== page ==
01 November 2022

A group of industry leaders will speak at the University of South Australia’s Biosecurity Seminar on 16 November. Here, Mila Bristow tells us about the role of Plant Health Australia in connecting all elements of the supply chain to ensure everyone, including the consumer, is doing their part.

Mila Bristow

Mila Bristow

General Manager, Partnerships and Innovation at Plant Health Australia
Master of Business Administration (MBA)

Recent concerns over threats to cattle and bees (and the crops they pollinate), as well as the on-going battle against fruit fly, continue to highlight the importance of biosecurity in protecting Australia’s reputation for high quality food and the livelihoods of those who produce it.

Plant Health Australia is a not-for-profit organisation which manages partnerships between governments, plant industries and community to help them fulfill their role in the plant biosecurity system. “It’s about bringing people together and connecting them to deliver solutions that benefit the economy, environment and the community,” says Mila Bristow, General Manager, Partnerships and Innovation. “The partnerships our members have with PHA can differ - but we bring together diverse expertise, knowledge and stakeholders to improve biosecurity outcomes. This means that we present multiple value propositions to different organisations along the supply chain, but if we can connect our members and help them achieve their particular role, they know they’re doing their part.”

Biosecurity is not just the responsibility of regulators or producers; consumers must also play their part. “COVID 19 taught us all a lot about biosecurity,” she says. “We now understand border closures and movement restrictions. We understand the impact of that sort of biosecurity incursion on our lives, our wallets and on our families and relationships. It’s the same set of rules in plant biosecurity.”

Good biosecurity leads to food safety and thereby food security. COVID 19 will be remembered in terms of restrictons across suburbs or regions, but they take on a whole new meaning when extended on a global scale.  “Good biosecurity is about trade and market access and therefore profitability from our terrific produce, as well as protecting our unique natural environments and the livelihoods and lifestyles of Australians that depend on those.”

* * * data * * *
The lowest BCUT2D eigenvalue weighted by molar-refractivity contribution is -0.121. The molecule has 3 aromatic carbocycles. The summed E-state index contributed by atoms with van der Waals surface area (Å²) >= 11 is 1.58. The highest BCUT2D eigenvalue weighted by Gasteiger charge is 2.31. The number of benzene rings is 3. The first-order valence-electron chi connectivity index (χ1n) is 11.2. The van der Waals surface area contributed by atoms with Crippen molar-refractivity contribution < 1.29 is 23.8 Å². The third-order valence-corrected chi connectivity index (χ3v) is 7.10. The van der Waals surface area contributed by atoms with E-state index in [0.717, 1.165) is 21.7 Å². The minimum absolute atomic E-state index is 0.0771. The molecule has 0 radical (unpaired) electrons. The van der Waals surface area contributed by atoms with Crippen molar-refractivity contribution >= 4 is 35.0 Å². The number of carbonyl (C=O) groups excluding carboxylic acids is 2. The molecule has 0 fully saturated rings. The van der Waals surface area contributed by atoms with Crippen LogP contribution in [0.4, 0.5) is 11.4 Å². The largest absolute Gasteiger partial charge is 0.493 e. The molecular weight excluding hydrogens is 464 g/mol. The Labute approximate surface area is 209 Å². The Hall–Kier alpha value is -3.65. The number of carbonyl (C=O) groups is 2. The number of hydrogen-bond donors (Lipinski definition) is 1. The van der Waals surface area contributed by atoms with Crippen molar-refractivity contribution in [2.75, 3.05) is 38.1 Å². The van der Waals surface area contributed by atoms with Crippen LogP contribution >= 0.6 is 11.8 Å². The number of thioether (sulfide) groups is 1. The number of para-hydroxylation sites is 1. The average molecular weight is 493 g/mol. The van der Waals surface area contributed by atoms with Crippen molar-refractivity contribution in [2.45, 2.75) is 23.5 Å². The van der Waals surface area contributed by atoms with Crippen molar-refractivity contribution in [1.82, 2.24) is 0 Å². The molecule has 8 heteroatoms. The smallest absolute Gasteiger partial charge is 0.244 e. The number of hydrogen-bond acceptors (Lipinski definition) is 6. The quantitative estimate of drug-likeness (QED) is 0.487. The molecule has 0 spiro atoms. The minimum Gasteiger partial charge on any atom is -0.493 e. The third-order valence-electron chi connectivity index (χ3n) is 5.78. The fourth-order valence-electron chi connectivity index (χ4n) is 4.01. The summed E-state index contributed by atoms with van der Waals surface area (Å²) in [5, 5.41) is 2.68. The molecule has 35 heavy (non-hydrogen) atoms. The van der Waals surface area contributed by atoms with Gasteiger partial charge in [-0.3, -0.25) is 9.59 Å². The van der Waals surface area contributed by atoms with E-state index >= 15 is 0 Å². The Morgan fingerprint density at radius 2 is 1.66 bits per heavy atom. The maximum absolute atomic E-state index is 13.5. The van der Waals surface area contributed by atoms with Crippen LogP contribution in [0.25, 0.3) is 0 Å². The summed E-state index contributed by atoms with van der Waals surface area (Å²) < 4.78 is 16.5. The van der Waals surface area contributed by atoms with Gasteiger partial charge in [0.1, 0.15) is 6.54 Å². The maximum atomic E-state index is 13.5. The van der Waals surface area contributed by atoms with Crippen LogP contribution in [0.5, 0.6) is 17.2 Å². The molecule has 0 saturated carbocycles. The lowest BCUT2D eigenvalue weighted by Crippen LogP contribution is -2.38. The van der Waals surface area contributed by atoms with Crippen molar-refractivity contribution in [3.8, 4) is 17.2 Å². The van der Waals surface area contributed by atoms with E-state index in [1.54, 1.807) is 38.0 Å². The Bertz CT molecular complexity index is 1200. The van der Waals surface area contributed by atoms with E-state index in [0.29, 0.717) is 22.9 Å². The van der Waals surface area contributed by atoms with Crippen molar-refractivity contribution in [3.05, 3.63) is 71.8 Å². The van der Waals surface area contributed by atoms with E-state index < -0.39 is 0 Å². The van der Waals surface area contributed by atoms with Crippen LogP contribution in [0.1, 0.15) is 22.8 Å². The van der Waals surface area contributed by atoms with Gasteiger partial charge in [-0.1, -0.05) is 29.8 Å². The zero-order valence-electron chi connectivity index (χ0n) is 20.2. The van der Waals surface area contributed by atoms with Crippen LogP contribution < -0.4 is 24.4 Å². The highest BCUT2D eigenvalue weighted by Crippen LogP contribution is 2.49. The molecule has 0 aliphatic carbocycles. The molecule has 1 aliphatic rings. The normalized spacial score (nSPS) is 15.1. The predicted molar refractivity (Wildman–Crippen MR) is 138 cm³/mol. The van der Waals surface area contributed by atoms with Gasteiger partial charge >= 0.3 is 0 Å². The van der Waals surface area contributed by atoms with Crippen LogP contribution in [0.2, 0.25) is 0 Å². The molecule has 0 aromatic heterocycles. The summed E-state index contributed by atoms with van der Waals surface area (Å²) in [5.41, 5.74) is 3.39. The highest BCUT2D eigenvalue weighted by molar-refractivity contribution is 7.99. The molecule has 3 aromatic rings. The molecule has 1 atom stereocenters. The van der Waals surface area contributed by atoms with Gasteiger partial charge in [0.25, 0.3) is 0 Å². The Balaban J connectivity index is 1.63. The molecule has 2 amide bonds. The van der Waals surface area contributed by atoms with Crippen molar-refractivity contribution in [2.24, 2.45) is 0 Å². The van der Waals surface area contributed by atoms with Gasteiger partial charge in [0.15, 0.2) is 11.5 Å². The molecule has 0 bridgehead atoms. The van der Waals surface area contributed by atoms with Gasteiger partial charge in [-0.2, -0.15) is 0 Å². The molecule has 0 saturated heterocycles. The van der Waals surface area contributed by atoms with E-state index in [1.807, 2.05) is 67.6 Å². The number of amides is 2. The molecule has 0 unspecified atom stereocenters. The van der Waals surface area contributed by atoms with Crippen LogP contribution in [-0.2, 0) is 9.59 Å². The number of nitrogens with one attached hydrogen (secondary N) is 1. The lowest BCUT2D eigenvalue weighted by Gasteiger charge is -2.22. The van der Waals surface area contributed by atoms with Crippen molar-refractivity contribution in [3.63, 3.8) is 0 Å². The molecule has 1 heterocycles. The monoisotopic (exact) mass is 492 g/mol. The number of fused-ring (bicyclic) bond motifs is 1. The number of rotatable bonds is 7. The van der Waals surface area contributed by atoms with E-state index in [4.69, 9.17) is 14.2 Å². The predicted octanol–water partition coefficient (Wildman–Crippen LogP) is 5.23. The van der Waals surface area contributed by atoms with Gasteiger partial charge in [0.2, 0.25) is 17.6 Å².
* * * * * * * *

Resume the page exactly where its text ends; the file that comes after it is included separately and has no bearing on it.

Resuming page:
Mila researching the role of termites in 2011
Mila researching the role of termites in 2011

Mila’s interest in science was cemented when she connected with a “very, very good” biology teacher in high school. “A group of friends and I really fell for the concept of working in biology and understanding how plants and animals, soils, water and all those things integrate to make healthy country.” From her own experience she recognises the importance of strong role models and teachers in STEM, along with a need to understand and mitigate the decline in the number of female’s pursuing studies in STEM after the age of 15, by listening to their feedback and acting on it.

According to Mila the skills learned in studying science are highly transferrable to other areas and we should be promoting science as a way of thinking. “Being curious, exploring, testing, observing, recognising patterns, making inferences, all of those things that science teaches you can lead to a career in STEM, but it doesn't just stop there. It could be a career in business, arts, health care, community functioning … it could be in manufacturing.”

From her own perspective, Mila appreciates working with teams of people with diverse backgrounds. “They bring lots of different knowledge, ways of thinking, and disciplines together to work on complex questions to actually deliver a workable solution that can be put in place on farm, across a region or in an indigenous community or supply chain.”

“As a scientist, I’m used to testing and adjusting my thinking and actions, but in business parlance this is called learning from failure. I don’t mean failure in a negative sense, it’s just another opportunity to learn.”

Mila’s initial studies in plant ecology were followed by a PhD in Forest Science and working across Queensland and in the Northern Territory. “I’ve always worked in sustainable production landscapes – whether it’s agriculture, horticulture, forestry, natural resource management – investigating how to balance production, conservation, livelihood, profit and rational resource use with healthy rural communities, healthy people and healthy systems.”

Today, with an MBA to her name, her executive role with Plant Health Australia sees her based in Canberra. “I like the challenge of moving and testing whether you can transfer skills, your life and livelihood from one area to another. It’s not always easy – some of the moves have not been as successful as others.

“I think the key to success is doing something that aligns with your values so that you are satisfied at the end of each day, each week.”

Mila Bristow will join the panel of speakers at the University of South Australia’s inaugural Biosecurity Seminar on 16 November. More details are available here. Please register below to confirm your attendance.

Seedlings growing

Biosecurity in South Australia

DATE: Wednesday, 16 November

TIME: 6:00pm – 8:30pm

VENUE: Level 8 Seminar Room, Bradley Building, UniSA City West Campus

Register now


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